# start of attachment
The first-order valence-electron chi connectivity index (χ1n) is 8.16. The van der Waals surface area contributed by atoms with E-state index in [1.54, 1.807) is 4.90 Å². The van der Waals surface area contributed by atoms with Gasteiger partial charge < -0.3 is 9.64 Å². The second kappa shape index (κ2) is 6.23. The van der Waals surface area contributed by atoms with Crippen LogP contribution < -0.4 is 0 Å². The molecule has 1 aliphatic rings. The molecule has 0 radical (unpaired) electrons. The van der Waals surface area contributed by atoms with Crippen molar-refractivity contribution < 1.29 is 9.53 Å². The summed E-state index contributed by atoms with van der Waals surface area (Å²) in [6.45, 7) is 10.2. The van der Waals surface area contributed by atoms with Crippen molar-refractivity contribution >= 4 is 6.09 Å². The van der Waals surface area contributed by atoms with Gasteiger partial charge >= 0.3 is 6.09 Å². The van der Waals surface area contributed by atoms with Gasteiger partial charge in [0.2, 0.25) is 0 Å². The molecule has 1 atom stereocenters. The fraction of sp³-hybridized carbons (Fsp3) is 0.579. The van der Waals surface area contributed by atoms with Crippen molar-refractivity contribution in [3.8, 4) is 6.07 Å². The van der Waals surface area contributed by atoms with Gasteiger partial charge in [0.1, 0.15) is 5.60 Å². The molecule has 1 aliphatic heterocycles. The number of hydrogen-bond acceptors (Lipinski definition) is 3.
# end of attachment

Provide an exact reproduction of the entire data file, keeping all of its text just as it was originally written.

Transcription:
The first-order valence-electron chi connectivity index (χ1n) is 8.16. The van der Waals surface area contributed by atoms with E-state index in [1.54, 1.807) is 4.90 Å². The van der Waals surface area contributed by atoms with Gasteiger partial charge < -0.3 is 9.64 Å². The second kappa shape index (κ2) is 6.23. The van der Waals surface area contributed by atoms with Crippen LogP contribution < -0.4 is 0 Å². The molecule has 1 aliphatic rings. The molecule has 0 radical (unpaired) electrons. The van der Waals surface area contributed by atoms with Crippen molar-refractivity contribution < 1.29 is 9.53 Å². The summed E-state index contributed by atoms with van der Waals surface area (Å²) in [6.45, 7) is 10.2. The van der Waals surface area contributed by atoms with Crippen molar-refractivity contribution >= 4 is 6.09 Å². The van der Waals surface area contributed by atoms with Gasteiger partial charge >= 0.3 is 6.09 Å². The van der Waals surface area contributed by atoms with Gasteiger partial charge in [0.2, 0.25) is 0 Å². The molecule has 1 atom stereocenters. The fraction of sp³-hybridized carbons (Fsp3) is 0.579. The van der Waals surface area contributed by atoms with Crippen molar-refractivity contribution in [3.8, 4) is 6.07 Å². The van der Waals surface area contributed by atoms with Gasteiger partial charge in [0.1, 0.15) is 5.60 Å². The molecule has 1 aliphatic heterocycles. The number of hydrogen-bond acceptors (Lipinski definition) is 3.